Callichthys serralabium

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Callichthys serralabium
Scientific classification e
Kingdom: Animalia
Phylum: Chordata
Class: Actinopterygii
Order: Siluriformes
Family: Callichthyidae
Genus: Callichthys
Species: C. serralabium
Binomial name
Callichthys serralabium
Lehmann A. & Reis, 2004

Callichthys serralabium is a tropical freshwater fish belonging to the Callichthyinae sub-family of the family Callichthyidae.


It was originally described by Lehmann & Reis in 2004. The species name serralabium comes from the presence of a serrated lower lip in this species, which differentiates it from other members of this genus.[1]


It originates in inland waters in South America, and is found in the upper Orinoco River and lower Rio Negro basins of the Amazon River drainage in Venezuela and Brazil.[1]


C. serralabium can be distinguished from the other species of Callichthys by having the lower lip serrated (it is smooth in all other species). It also has 8–9 branched rays in the pectoral fin (instead of 6–7) and an irregular color pattern of dark, diffuse blotches on flanks of adults.[1] The fish will grow in length up to 15.8 centimetres (6.2 in) SL.[1]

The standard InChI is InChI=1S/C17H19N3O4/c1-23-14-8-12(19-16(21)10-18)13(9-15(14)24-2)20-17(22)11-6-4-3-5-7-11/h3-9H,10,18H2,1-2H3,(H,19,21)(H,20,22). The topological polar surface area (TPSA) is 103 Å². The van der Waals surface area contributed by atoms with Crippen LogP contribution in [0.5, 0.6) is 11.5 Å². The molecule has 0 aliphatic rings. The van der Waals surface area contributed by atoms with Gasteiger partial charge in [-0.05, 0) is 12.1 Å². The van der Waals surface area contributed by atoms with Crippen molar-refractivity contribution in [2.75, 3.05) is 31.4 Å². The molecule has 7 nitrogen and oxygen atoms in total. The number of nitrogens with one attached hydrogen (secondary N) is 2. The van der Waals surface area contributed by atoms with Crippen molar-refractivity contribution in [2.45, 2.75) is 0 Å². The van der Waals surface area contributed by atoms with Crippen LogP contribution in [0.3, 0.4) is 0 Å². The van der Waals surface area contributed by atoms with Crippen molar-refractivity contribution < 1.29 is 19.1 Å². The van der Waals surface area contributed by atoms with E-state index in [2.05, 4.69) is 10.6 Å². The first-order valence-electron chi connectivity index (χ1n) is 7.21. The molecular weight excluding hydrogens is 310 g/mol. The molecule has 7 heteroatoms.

The body is elongated and moderately depressed anteriorly; the trunk and caudal peduncle are progressively more compressed towards the caudal fin. The body profile between snout and dorsal-fin origin straight to slightly convex. The snout is rounded or roughly triangular in dorsal view. The mouth is slightly inferior (pointed downwards).[1]

The dorsal fin and pectoral fins have one spine. The pectoral fin spine has stronger odontodes anteriorly and small retrorse hooks posteriorly. The pectoral spine of fully developed nuptial males is elongated and thick. The pelvic fins and caudal fin are rounded. The adipose fin has a pointed, depressible spine.[1]


  1. ^ a b c d e f Lehmann A., Pablo; Reis, Roberto E. (2004). Armbruster, J. W., ed. "Callichthys serralabium: A New Species of Neotropical Catfish from the Upper Orinoco and Negro Rivers (Siluriformes: Callichthyidae)". Copeia. 2004 (2): 336–343. doi:10.1643/CI-03-129R.